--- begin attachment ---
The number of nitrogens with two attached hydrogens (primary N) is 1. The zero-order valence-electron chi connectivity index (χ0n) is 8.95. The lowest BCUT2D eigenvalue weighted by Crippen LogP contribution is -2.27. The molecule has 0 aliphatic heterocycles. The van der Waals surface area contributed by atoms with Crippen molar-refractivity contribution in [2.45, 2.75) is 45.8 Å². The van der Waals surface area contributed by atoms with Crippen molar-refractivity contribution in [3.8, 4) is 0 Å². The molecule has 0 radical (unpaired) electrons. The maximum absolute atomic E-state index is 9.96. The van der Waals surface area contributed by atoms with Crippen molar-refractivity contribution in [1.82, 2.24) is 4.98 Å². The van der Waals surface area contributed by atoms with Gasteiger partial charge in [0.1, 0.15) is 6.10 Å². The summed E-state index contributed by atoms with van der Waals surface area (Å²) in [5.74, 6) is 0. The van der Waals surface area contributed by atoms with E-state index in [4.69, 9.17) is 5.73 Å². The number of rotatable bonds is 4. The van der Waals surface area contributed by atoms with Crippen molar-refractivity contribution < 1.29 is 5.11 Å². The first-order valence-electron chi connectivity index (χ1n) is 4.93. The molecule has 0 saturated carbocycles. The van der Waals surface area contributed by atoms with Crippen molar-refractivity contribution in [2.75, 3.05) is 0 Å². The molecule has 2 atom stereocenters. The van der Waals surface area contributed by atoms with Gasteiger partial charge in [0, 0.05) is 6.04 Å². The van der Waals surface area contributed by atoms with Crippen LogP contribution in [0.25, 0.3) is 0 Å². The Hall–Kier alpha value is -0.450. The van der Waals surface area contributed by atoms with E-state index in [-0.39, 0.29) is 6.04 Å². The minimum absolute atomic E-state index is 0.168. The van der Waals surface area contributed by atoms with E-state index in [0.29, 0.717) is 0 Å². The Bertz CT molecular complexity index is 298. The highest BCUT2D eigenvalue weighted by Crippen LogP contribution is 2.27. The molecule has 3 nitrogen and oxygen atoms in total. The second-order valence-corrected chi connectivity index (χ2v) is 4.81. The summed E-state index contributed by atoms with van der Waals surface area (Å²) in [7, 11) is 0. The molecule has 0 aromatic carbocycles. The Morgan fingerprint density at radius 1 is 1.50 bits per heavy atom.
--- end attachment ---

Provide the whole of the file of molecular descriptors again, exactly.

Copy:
The number of nitrogens with two attached hydrogens (primary N) is 1. The zero-order valence-electron chi connectivity index (χ0n) is 8.95. The lowest BCUT2D eigenvalue weighted by Crippen LogP contribution is -2.27. The molecule has 0 aliphatic heterocycles. The van der Waals surface area contributed by atoms with Crippen molar-refractivity contribution in [2.45, 2.75) is 45.8 Å². The van der Waals surface area contributed by atoms with Crippen molar-refractivity contribution in [3.8, 4) is 0 Å². The molecule has 0 radical (unpaired) electrons. The maximum absolute atomic E-state index is 9.96. The van der Waals surface area contributed by atoms with Crippen molar-refractivity contribution in [1.82, 2.24) is 4.98 Å². The van der Waals surface area contributed by atoms with Gasteiger partial charge in [0.1, 0.15) is 6.10 Å². The summed E-state index contributed by atoms with van der Waals surface area (Å²) in [5.74, 6) is 0. The van der Waals surface area contributed by atoms with E-state index in [4.69, 9.17) is 5.73 Å². The number of rotatable bonds is 4. The van der Waals surface area contributed by atoms with Crippen molar-refractivity contribution < 1.29 is 5.11 Å². The first-order valence-electron chi connectivity index (χ1n) is 4.93. The molecule has 0 saturated carbocycles. The van der Waals surface area contributed by atoms with Crippen molar-refractivity contribution in [2.75, 3.05) is 0 Å². The molecule has 2 atom stereocenters. The van der Waals surface area contributed by atoms with Gasteiger partial charge in [0, 0.05) is 6.04 Å². The van der Waals surface area contributed by atoms with Crippen LogP contribution in [0.25, 0.3) is 0 Å². The Hall–Kier alpha value is -0.450. The van der Waals surface area contributed by atoms with E-state index in [-0.39, 0.29) is 6.04 Å². The minimum absolute atomic E-state index is 0.168. The van der Waals surface area contributed by atoms with E-state index in [0.29, 0.717) is 0 Å². The Bertz CT molecular complexity index is 298. The highest BCUT2D eigenvalue weighted by Crippen LogP contribution is 2.27. The molecule has 3 nitrogen and oxygen atoms in total. The second-order valence-corrected chi connectivity index (χ2v) is 4.81. The summed E-state index contributed by atoms with van der Waals surface area (Å²) in [7, 11) is 0. The molecule has 0 aromatic carbocycles. The Morgan fingerprint density at radius 1 is 1.50 bits per heavy atom.